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Why is a QueryInterface() call always followed by a Release() call? For example, I have seen a sample code from MSDN as below:

CDecoder *pObj = new CDecoder(&hr);

if (SUCCEEDED(hr))
    *ppv = NULL;
    hr = pObj->QueryInterface(riid, ppv);
return hr;

can someone explain the intent behind Release() call here?

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That code is very unusual. It seems like like a C++ obfuscation of COM details. –  Jeff Feb 19 '11 at 5:44

3 Answers 3

Why is a QueryInterface call is always followed by a Release call?

Because QueryInterface will call AddRef which increases the reference count to the pointer. When there are 0 references to a pointer it is freed for you.

Note: There is some confusion in this question's answers about what QueryInterface actually does. It simply retrieves pointers to the supported interfaces on an object and increments the reference count on that object. It doesn't create a new object for each interface that it implements.

For example if you have an object which implements 2 interfaces, then the call would simply cast that object as each of the interface and increment a variable which is used as the reference count.

Note: The reference counting can be implemented in different ways, but the above explains the usual scenario. In particular @Ben describes a tear off interface below which stresses the importance of calling Release on the interface pointer that was returned to you.

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As Jerry explains, the reference count on the interfaces should be considered separate (although they do cooperate). –  Ben Voigt Feb 19 '11 at 1:37
@Ben: There is no such thing as a reference count on the interface, it's on the object that implements the interface. And each interface you get increases that reference count more... again on the object. –  Brian R. Bondy Feb 19 '11 at 2:01
That QueryInterface 'may' call AddRef is an implementation detail. What happen is that if QI is successfull you have two objects, and you should release both of them when no longer in use. –  Ismael Feb 19 '11 at 2:36
@Ismael: You have 1 object that implements for example 2 interfaces. –  Brian R. Bondy Feb 19 '11 at 3:31
@Brian: Wrong (to your first comment). You have to Release the right interface pointer, or tear-off interfaces break. @Ismael: The contract of QI is that it transfers ownership of a refcount to the caller. It could adjust the reference count internally instead of calling AddRef, but it is not a separate object (using QI for IUnknown on both interface pointers MUST return the same value). However, it does have its own reference count. –  Ben Voigt Feb 19 '11 at 3:32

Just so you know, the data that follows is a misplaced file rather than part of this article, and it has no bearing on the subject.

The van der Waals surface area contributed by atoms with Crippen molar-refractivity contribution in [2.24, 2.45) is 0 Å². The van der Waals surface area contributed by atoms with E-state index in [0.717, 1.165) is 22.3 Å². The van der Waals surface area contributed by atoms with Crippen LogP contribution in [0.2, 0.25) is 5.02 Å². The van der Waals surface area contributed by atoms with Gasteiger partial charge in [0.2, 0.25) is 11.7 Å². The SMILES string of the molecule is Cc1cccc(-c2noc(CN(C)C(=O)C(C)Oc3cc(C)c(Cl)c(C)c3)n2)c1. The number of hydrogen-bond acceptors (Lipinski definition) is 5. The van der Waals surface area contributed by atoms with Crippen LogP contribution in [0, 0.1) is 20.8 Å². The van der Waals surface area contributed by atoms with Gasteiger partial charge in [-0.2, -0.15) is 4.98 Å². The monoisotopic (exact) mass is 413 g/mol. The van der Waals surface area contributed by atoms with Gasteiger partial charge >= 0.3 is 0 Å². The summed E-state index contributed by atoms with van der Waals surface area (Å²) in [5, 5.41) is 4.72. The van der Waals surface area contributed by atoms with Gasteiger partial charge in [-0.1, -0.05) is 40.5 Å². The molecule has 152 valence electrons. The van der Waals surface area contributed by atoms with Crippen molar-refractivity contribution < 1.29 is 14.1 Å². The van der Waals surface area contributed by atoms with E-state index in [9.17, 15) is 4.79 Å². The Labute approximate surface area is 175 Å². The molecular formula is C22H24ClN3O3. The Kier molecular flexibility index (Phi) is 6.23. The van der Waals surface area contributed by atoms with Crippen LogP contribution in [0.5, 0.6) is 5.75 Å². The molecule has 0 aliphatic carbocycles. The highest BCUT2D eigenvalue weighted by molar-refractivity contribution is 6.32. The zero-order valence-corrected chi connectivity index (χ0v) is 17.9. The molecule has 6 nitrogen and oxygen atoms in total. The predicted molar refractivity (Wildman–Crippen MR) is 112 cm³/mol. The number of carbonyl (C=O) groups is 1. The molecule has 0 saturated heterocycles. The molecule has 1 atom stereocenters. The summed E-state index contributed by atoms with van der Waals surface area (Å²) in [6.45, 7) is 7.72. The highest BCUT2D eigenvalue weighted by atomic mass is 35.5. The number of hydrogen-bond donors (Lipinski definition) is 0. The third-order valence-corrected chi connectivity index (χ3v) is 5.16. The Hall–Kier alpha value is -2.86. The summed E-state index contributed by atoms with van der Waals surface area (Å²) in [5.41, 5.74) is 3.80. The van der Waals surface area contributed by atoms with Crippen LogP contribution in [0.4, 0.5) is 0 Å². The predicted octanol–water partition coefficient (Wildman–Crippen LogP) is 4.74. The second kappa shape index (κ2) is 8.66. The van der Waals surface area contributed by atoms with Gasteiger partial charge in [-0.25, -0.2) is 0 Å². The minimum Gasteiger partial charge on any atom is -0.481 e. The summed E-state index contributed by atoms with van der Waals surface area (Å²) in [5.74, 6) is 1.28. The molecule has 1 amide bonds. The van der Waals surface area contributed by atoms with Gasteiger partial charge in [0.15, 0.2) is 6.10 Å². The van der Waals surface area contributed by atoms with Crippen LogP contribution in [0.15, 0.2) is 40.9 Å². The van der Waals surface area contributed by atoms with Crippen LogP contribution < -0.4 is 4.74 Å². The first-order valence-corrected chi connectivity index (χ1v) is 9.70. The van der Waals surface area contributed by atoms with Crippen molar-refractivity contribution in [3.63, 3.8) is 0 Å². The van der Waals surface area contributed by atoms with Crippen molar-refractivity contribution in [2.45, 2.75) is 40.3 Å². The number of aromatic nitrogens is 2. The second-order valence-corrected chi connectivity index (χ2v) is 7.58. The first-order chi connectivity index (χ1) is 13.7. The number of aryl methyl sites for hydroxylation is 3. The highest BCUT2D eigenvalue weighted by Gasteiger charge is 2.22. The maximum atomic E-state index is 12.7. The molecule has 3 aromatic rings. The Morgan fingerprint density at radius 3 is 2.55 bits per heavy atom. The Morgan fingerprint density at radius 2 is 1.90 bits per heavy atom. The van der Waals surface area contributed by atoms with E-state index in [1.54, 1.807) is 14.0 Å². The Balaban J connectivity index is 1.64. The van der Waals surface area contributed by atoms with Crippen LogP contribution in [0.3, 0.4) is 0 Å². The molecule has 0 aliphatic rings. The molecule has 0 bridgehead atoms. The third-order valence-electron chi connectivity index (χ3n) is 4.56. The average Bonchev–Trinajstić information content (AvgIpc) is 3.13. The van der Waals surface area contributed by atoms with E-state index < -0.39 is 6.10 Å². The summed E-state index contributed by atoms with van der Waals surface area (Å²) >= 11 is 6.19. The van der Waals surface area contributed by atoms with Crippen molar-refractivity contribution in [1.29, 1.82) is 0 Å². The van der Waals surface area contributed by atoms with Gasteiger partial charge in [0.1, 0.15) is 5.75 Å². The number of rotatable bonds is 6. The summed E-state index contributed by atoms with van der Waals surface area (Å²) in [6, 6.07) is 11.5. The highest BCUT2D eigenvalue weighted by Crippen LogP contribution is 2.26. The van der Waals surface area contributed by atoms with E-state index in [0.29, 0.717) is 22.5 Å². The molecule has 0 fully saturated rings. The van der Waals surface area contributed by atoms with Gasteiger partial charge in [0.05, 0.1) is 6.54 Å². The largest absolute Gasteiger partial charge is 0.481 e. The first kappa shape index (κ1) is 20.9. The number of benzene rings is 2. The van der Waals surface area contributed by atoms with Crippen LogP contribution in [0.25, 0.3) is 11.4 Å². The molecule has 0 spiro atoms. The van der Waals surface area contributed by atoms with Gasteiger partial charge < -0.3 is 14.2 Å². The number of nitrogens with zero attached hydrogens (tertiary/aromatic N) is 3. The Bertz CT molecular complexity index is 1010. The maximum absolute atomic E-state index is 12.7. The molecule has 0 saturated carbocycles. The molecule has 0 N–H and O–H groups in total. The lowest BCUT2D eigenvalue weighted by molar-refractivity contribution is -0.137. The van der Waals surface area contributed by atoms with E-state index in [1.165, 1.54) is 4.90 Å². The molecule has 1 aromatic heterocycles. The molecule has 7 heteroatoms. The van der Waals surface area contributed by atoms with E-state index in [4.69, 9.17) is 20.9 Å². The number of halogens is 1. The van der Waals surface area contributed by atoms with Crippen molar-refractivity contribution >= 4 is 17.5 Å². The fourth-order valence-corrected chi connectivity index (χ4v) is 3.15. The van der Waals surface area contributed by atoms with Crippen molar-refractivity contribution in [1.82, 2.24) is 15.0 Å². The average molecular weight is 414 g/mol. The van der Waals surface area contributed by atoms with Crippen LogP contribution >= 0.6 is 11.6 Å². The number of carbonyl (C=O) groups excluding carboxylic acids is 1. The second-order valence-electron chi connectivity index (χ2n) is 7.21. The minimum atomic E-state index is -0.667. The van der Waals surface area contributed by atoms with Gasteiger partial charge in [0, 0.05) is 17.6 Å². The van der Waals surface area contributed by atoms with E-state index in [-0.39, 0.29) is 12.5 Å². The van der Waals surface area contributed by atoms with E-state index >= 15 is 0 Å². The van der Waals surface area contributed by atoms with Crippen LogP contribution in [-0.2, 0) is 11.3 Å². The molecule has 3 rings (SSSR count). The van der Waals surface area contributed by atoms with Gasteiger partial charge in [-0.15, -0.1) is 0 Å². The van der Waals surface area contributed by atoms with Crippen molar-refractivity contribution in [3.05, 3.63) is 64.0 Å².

It's not always followed directly like this, though that is pretty common.

COM objects are reference counted. When you initially create the object, you get a pointer to an IUnknown. Then you obtain some other interface with QueryInterface. Since you (usually) don't care about the IUnknown interface anymore, you release that. When you release the other interface you obtained, the reference count will be 0 so the object can be destroyed. If you don't release the IUnknown, however, the reference count will stay non-zero, so the object can't be destroyed.

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This particular code snippet appears to only be interested in obtaining the ppv value. Note that it is not that interface pointer being released. The CDecoder class appears to be the vehicle to get it. There a new statement to create it, not otherwise the standard COM way to create a COM class, that takes CoCreateInstance(). Apparently proper usage of that class requires a Release() call instead of using the delete operator. Again, not standard at all but not impossible. I can only guess that CDecoder is a C++ class that implements a COM coclass and this code is using it directly rather than going through the normal COM procedures.

Don't assume this code is standard. It is not at all.

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You couldn't use delete, because QI for the original interface has to succeed, and I believe may have to return the original pointer. –  Ben Voigt Feb 19 '11 at 1:35

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